Is Barack Obama the Jimmy Carter of the 21st century? At least one Asian security expert thinks so. India-based analyst Bahukutumbi Raman says the Obama administration is on track to achieve in one year what it took Jimmy Carter three years to accomplish and that is to portray the United States as a "confused and soft power."
With the latest underground testing of yet another nuclear bomb by North Korea, America's response in the coming days and weeks will be crucial. This much we know: North Korea's dictator, Kim Jong Il, is a madman. We also know that he and his father, who preceded him in power, repeatedly lied to the international community about their nuclear weapons development. Negotiating in good faith with madmen and pathological liars is folly yet that's exactly what former President Carter has done on more than one occasion.
To their credit, in 1994 the Clinton administration was ready to take a harsh stand against North Korea's unloading of irradiated fuel rods from a 5-megawatt reactor. According to Washington Monthly in December of 1997, "Lieutenant General Howell Estes, the senior U.S. Air Force officer in Korea, recalled later that although neither he nor other commanders said so out loud, not even in private conversations with one another, 'inside we all thought we were going to war.'"
What prevented an escalation of tension at the time was former President Jimmy Carter sticking his nose into the situation. After repeatedly being rebuffed by the earlier Bush Administration, Bill Clinton reluctantly allowed Carter to go as long as he made it clear that he was not speaking on behalf of the United States. Carter brokered a deal with Kim Jong Il's father and later with Kim himself. It essentially traded money, food and oil in exchange for North Korea not developing a missile program, especially one that involved nukes.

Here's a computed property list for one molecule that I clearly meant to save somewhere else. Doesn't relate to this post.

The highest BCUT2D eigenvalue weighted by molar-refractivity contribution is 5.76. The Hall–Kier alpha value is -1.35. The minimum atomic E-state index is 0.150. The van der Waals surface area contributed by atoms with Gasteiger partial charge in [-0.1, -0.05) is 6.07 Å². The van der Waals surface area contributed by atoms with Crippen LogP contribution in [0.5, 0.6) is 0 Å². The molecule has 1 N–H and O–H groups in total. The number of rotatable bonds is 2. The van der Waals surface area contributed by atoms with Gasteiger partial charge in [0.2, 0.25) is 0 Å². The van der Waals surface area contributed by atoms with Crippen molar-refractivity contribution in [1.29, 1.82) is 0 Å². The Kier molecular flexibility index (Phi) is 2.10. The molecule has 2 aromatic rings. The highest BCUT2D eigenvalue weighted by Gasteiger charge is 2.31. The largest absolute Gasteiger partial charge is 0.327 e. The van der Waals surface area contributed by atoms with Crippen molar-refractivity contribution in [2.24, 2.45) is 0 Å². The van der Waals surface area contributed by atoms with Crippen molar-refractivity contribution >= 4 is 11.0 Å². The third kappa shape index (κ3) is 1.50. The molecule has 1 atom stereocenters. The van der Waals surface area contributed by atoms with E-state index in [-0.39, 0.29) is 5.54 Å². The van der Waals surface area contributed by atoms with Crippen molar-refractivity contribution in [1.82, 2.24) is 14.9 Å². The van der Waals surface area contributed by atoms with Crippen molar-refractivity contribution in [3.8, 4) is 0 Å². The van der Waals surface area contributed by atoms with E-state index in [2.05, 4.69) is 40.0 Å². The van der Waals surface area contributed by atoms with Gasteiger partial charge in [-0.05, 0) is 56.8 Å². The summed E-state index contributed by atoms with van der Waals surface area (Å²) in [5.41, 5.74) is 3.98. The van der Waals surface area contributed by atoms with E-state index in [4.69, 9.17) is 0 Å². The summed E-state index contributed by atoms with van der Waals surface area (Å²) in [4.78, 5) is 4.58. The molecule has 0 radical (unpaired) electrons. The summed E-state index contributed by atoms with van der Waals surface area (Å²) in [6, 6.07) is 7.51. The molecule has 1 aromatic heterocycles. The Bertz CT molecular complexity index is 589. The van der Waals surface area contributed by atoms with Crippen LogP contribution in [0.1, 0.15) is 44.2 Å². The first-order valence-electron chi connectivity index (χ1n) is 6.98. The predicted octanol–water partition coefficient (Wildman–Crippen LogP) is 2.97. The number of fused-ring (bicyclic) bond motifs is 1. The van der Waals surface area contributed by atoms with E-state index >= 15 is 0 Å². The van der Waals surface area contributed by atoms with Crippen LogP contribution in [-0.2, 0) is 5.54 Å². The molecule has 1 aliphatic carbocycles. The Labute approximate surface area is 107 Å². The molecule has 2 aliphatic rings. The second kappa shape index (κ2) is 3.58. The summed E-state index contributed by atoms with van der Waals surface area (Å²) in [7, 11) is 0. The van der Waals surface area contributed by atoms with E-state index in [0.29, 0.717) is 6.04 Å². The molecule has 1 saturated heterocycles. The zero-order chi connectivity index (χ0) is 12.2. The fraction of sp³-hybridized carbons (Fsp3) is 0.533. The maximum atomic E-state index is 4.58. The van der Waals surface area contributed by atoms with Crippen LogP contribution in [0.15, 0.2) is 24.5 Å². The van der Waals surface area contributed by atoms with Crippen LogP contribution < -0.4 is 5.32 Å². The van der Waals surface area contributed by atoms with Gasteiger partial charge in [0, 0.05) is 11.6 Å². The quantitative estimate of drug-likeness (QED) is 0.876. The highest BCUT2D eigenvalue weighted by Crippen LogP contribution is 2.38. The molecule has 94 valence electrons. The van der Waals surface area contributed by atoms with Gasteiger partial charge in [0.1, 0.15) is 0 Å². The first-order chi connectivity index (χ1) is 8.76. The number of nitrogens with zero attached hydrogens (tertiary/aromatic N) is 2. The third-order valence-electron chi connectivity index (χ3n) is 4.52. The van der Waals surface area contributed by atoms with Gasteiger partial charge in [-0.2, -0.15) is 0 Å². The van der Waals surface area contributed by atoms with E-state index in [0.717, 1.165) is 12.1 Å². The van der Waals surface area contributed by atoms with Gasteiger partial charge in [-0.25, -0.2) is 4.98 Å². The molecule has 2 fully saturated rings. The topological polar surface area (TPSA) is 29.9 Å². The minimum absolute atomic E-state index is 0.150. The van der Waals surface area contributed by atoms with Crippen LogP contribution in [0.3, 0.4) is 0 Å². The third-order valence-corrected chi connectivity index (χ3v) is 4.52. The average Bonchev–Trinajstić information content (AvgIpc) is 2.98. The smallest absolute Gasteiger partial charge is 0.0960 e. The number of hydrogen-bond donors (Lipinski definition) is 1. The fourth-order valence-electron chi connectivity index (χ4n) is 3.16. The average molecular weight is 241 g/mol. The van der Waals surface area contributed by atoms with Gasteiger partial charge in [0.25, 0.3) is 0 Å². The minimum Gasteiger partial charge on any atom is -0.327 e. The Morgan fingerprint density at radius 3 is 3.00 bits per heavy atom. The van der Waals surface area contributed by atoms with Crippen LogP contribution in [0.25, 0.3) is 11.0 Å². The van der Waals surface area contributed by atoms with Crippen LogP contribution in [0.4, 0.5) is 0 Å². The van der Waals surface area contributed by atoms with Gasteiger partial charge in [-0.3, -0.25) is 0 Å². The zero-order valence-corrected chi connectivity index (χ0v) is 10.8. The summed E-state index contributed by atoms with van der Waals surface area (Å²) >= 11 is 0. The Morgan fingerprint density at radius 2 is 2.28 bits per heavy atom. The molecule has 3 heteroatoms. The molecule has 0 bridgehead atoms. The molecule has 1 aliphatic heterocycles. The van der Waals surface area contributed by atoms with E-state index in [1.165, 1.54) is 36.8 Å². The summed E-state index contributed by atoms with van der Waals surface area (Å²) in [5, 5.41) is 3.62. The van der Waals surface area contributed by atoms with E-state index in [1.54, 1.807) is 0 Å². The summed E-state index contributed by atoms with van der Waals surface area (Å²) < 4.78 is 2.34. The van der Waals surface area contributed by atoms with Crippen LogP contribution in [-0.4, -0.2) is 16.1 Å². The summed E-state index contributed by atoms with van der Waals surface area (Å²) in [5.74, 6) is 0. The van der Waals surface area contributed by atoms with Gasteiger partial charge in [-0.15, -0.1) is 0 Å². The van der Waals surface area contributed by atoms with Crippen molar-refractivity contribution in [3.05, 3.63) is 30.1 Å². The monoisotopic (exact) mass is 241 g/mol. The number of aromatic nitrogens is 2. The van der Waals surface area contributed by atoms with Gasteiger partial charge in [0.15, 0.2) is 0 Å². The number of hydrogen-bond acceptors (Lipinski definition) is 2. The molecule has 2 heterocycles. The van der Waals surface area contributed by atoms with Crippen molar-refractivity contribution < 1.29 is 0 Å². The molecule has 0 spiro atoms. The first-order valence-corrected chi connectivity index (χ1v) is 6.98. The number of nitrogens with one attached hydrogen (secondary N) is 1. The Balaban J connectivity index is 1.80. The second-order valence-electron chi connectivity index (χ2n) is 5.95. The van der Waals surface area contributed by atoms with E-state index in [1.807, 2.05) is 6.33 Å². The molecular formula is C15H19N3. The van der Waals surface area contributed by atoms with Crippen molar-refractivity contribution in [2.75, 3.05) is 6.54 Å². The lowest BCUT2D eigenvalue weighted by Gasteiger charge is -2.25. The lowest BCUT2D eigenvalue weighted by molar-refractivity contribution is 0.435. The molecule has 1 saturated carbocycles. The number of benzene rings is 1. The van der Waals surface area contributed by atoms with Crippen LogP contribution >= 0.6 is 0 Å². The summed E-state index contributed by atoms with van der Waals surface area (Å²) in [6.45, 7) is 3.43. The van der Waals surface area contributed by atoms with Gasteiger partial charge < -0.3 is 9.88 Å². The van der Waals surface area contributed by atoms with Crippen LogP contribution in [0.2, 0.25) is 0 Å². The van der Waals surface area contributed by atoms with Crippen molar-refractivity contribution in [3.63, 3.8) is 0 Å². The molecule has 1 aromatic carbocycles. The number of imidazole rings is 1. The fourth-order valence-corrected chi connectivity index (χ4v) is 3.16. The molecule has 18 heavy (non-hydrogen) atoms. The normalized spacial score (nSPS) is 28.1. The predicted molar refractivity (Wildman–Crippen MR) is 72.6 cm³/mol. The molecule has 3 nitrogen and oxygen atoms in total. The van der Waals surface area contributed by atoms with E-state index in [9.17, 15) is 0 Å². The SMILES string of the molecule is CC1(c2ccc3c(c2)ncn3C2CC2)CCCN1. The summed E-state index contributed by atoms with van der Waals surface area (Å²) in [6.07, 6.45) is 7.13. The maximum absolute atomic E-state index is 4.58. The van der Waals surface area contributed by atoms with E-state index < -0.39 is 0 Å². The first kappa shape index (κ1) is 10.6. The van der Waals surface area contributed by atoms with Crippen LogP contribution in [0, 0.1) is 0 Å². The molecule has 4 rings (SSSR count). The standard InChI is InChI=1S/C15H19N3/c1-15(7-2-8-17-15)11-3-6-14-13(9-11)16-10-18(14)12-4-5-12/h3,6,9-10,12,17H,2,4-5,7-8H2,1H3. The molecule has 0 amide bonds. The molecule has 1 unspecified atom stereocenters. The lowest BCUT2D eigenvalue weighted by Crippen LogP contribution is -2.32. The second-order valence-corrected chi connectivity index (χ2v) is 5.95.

Carter maintained that if we would only give them more of what they wanted they would honor their end of the bargain by abandoning their nuclear program. They didn't. Kim starved an estimated one million people to death while he diverted resources to his arms race.
Then they insisted that they were developing nuclear technology to light and power their country. They enlisted our help in exchange for dismantling their nuclear weapons program. The Clinton administration bit again and the agreement became known as the 1994 Agreed Framework. Under the Framework we would deliver nuclear power technology along with economic and diplomatic benefits. The North Koreans were to halt operations and infrastructure development of their nuclear program. How could we have been so stupid? Because the Clinton Administration was following the advice of Jimmy Carter.
In 1998, Clinton's military chief of staff testified that North Korea did not have an active ballistic missile program. A week later they launched a missile over Japan that landed near the Alaska coast. Whoops.
Even as recently as this past January, Carter told the Associated Press that he believed North Korea would give up its nuclear program in exchange for diplomatic recognition by the United States and being allowed to build new atomic power reactors. How na*ve can one man be? Carter is what the Soviets used to refer to as a useful idiot. He may be, without the useful part.
The time for chump politics has passed. Now it's time for serious action. That should involve a whole array of action, leading up to and including taking Kim Jong Il out. If there's one thing this administration should have learned by now it's that engaging in gullible foreign policy is a deadly game.